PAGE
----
Common Employers for Professionals with an MSN in Nursing Education
Hospitals: Hospitals employ nurse educators in a variety of specialties, including oncology, critical care, and the emergency room. Effective patient care within those specialties requires a well-trained nursing staff with compassionate and highly skilled RNs as the foundation. A master’s in nursing education enables graduates to serve as professional development specialists who continually improve the quality of nursing care in the hospital.
Long-Term Care Clinics: Despite some similarities to acute care hospitals, long-term care facilities, such as nursing homes and rehabilitation centers, require a somewhat different skill set from the nursing staff. Nurses with an MSN in nursing education often pursue roles as staff development coordinators, clinical educators, or a combination thereof, depending on the size of the clinic.
Colleges and Universities: RNs with solid clinical expertise and a passion for teaching often find that their master’s in nursing education opens up opportunities to train the next generation of nurses through the junior college or university setting. However, academic positions, such as associate or full professor require a doctoral degree.
Salaries for Professionals with an MSN in Nurse Education
Salary Potential for an MSN in Nurse Education
|Entry-Level (0-5 Years)||Mid-Career (5-10 Years)||Experienced (10-20 Years)||Late-Career (20+ Years)|
|Staff Development Coordinator||$55,000||$55,000||$60,000||$62,000|
Is an Online Master’s in Nursing Education Right for Me?
Nurse educators blend a foundation of clinical expertise with a passion for teaching new and established nurses to successfully meet the existing and emerging challenges in the field of nursing. Acting as both advisers and role models, nurse educators must possess effective leadership, creativity, and critical thinking skills.
While specific responsibilities vary depending on whether the nurse educator works predominantly in a clinical or academic setting, all nurse educators devote themselves to instructional design, delivery, and evaluation. Within hospitals, nurse educators monitor clinical hours of their students. In all settings, nurse educators mentor their students in their careers, which requires a foundation of trust and accountability.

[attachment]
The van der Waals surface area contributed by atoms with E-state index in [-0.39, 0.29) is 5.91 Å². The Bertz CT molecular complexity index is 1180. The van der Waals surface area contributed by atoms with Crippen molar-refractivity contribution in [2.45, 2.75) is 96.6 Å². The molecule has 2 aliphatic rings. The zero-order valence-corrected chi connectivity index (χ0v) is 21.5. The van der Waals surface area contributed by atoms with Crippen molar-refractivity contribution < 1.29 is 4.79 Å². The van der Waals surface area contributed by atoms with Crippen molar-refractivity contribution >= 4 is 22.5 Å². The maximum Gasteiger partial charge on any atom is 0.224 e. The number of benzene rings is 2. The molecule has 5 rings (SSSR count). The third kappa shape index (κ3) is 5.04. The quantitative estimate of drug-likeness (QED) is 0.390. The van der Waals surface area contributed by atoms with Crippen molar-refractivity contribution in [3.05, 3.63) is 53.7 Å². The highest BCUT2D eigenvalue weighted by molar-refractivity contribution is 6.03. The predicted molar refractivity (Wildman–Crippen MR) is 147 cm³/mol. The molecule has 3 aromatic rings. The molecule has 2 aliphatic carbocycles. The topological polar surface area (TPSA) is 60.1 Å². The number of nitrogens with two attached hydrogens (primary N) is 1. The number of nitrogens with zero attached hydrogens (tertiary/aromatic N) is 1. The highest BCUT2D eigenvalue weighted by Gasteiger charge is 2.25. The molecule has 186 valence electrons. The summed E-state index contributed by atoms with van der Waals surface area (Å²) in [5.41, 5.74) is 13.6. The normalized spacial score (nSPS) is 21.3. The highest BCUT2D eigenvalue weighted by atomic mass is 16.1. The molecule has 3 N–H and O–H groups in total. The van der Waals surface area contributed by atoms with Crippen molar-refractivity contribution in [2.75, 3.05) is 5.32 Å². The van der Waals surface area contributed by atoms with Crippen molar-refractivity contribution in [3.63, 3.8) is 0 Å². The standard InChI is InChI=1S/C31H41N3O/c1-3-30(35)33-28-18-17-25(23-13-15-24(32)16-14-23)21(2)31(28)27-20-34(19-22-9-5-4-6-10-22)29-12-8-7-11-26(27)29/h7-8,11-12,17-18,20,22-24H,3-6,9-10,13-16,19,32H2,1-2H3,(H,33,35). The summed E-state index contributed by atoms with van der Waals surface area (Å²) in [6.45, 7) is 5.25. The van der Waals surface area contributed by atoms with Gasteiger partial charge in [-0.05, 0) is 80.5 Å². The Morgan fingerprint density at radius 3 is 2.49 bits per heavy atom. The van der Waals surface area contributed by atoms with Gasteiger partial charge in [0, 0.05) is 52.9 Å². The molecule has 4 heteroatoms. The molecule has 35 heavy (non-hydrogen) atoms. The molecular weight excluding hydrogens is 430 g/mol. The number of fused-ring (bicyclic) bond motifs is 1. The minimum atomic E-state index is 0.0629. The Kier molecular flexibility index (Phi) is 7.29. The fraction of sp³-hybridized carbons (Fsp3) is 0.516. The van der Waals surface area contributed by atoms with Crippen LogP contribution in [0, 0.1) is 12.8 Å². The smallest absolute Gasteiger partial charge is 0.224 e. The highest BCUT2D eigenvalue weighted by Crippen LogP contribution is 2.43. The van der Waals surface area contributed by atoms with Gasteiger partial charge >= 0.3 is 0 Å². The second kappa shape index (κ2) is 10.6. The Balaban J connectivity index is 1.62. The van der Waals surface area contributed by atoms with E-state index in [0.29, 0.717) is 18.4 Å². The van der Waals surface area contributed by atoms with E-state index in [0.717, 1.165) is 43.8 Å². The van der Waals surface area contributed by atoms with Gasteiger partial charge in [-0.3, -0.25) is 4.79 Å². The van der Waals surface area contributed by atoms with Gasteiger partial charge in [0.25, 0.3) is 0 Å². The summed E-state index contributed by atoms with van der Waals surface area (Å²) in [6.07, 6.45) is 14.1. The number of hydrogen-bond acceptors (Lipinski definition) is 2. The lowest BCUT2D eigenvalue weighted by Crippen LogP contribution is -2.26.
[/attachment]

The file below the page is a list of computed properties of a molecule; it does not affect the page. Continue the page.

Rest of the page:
Getting Your Degree Online
To meet the need to train a growing cadre of nurse educators, colleges and universities now offer a variety of online programs to help busy nurses earn a master’s in nursing education. Consider these advantages to earning your degree online:
- Accessibility: With little more than a computer and a reliable internet connection, students can access online lectures and related coursework from anywhere. Earning an online degree negates the need to travel to campus, thus saving time and money. Students can pursue their degree from home, a library, or a favorite coffee shop.
- Flexibility: Most colleges and universities offer their online programs asynchronously, which means that students do not need to be logged in at a specific time each day to view course lectures. Furthermore, some programs provide three or more starting dates per year. Finally, students may pursue their degree full time or part time.
- School options: Online education renders geographical constraints meaningless. Online students enjoy much greater liberty in selecting a school and program that is best suited to their professional goals, without the limitations of which schools are nearby.
- Diversity: Online programs typically attract a more diverse student and faculty mix than many residential programs can offer. Expanded diversity usually leads to more enriching and valuable discussions and networking opportunities. Such exposure can help students sharpen their thinking while expanding their own views of the nursing profession.